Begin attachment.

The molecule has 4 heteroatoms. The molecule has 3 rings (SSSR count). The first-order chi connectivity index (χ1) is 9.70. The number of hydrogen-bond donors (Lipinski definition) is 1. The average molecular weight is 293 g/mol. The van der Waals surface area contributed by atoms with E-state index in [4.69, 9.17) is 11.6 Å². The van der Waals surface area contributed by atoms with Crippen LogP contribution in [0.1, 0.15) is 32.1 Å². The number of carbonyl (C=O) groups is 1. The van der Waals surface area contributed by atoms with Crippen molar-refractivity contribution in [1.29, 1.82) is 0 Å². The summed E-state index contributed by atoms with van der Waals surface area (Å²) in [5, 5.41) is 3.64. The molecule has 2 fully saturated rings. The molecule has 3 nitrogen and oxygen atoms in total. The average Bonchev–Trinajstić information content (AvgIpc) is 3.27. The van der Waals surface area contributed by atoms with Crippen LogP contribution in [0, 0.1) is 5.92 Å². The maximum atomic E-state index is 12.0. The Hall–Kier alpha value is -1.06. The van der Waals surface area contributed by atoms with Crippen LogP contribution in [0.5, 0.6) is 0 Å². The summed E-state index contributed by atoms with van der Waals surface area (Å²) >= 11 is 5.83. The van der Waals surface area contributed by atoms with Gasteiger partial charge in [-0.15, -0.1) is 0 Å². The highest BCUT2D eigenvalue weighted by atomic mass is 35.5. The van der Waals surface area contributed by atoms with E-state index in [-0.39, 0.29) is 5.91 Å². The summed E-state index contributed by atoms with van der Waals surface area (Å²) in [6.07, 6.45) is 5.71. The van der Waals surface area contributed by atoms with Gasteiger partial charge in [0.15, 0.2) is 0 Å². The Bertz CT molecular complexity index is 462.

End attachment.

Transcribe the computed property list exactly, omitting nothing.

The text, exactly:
The molecule has 4 heteroatoms. The molecule has 3 rings (SSSR count). The first-order chi connectivity index (χ1) is 9.70. The number of hydrogen-bond donors (Lipinski definition) is 1. The average molecular weight is 293 g/mol. The van der Waals surface area contributed by atoms with E-state index in [4.69, 9.17) is 11.6 Å². The van der Waals surface area contributed by atoms with Crippen LogP contribution in [0.1, 0.15) is 32.1 Å². The number of carbonyl (C=O) groups is 1. The van der Waals surface area contributed by atoms with Crippen molar-refractivity contribution in [1.29, 1.82) is 0 Å². The summed E-state index contributed by atoms with van der Waals surface area (Å²) in [5, 5.41) is 3.64. The molecule has 2 fully saturated rings. The molecule has 3 nitrogen and oxygen atoms in total. The average Bonchev–Trinajstić information content (AvgIpc) is 3.27. The van der Waals surface area contributed by atoms with Crippen LogP contribution in [0, 0.1) is 5.92 Å². The maximum atomic E-state index is 12.0. The Hall–Kier alpha value is -1.06. The van der Waals surface area contributed by atoms with Crippen LogP contribution in [0.5, 0.6) is 0 Å². The summed E-state index contributed by atoms with van der Waals surface area (Å²) >= 11 is 5.83. The van der Waals surface area contributed by atoms with Gasteiger partial charge in [-0.15, -0.1) is 0 Å². The highest BCUT2D eigenvalue weighted by atomic mass is 35.5. The van der Waals surface area contributed by atoms with E-state index in [-0.39, 0.29) is 5.91 Å². The summed E-state index contributed by atoms with van der Waals surface area (Å²) in [6.07, 6.45) is 5.71. The van der Waals surface area contributed by atoms with Gasteiger partial charge in [0.15, 0.2) is 0 Å². The Bertz CT molecular complexity index is 462.